Oak Hill is a place to stretch your legs and mind as you walk its trails. This parcel is comprised primarily of oak woodlands with many trails – some of which are old.
Interesting Features – Look for the following features of interest:
Lookout Rock – 475 feet high, this rock provides a view towards the south and southeast. A joint LCT / LCC undertaking in 2011-2012, in which 28 tall trees were removed below the cliff, has reopened this scenic vista giving panoramic views. One can easily pick out the John Hancock and Prudential Tower buildings on the horizon on a clear day (26.5 miles away, compass heading 118° True).
Tophet Chasm – A temporary outlet carved out of rock for an extensive glacial lake about 15,000 years ago. Oak Hill is the northern tip of a long ridge of hills called Shrewsbury Ridge by geologists. In glacial times, the ridge acted as the eastern shore of a vast glacial lake, Lake Nashua. Its northern shore was the face of the melting glacier. At one stage late in the history of the lake, the water found an eastern outlet through a low weak fault area on Oak Hill. Here the rushing stream fell to carve a deep chasm. The head of the chasm was an ancient waterfall 120 feet high, only 38 feet less than the mighty Niagara’s 158 foot drop. Today the falls are silent and the debris of the ages has filled part of the chasm floor so that the walls rise a somewhat lesser 80 feet – still enough to be impressive. The floor of the chasm contains a swampy area, known as Tophet Swamp. This quiet swamp, surrounded by steep bedrock cliffs, abounds in wildlife and vegetation. Dominant species include red maple, high-bush blueberry, hemlocks, black birch, ferns, and a sphagnum moss mat. (Tophet is an old term for “hell” or “place of fire.”)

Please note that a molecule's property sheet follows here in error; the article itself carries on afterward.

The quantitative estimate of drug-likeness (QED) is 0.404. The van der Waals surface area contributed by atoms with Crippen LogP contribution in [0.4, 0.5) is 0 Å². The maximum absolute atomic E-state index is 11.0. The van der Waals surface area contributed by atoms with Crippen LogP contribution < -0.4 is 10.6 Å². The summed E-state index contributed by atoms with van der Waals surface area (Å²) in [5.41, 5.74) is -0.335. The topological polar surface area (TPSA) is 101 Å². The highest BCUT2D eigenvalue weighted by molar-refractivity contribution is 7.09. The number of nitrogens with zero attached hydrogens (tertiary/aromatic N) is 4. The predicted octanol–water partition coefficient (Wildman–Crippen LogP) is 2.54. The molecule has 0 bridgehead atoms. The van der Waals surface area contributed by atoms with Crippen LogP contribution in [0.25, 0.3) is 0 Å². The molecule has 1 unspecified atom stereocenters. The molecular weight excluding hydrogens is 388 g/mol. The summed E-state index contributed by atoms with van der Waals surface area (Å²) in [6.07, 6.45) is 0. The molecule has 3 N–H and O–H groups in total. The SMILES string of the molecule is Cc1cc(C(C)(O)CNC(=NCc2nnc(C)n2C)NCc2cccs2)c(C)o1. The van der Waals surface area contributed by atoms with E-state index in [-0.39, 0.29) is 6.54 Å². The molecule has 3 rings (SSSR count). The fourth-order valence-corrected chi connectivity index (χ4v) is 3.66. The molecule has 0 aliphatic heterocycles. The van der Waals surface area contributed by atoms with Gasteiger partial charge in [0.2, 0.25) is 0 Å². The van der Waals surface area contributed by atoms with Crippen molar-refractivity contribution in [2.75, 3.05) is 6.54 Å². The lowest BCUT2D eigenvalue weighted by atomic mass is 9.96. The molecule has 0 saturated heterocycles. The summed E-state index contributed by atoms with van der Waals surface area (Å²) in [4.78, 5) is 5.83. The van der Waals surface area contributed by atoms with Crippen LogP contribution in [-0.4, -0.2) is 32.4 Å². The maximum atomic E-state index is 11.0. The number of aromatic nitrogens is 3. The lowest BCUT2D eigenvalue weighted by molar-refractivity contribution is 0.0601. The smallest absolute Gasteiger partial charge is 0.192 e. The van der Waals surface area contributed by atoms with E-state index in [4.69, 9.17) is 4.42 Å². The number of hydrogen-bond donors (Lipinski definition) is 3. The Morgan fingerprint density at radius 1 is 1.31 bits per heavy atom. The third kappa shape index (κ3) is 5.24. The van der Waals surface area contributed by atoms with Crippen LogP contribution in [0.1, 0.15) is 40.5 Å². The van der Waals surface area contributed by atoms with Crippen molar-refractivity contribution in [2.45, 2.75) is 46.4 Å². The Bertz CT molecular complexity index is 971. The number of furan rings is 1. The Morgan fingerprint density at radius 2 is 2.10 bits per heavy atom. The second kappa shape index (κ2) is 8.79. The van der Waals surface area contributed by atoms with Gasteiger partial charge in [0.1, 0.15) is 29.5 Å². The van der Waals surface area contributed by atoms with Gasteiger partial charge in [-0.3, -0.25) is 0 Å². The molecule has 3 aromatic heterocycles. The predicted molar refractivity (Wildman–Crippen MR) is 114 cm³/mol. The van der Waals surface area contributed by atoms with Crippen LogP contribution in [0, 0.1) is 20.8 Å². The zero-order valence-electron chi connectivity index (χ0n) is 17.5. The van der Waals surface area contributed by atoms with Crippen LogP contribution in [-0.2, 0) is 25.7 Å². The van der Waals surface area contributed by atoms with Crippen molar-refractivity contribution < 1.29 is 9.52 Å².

Historic stagecoach roads – Two stagecoach lines crossed Oak Hill in the 1830s. The one from Acton entered Oak Hill at the present main entrance, skirted the hill just below the standpipe and met the Lowell-Worcester route, which ran parallel to Harvard Road. They are now part of the hiking trails. You can note the grooves in boulders and ledges worn by the iron-bound wheels of the heavy coaches.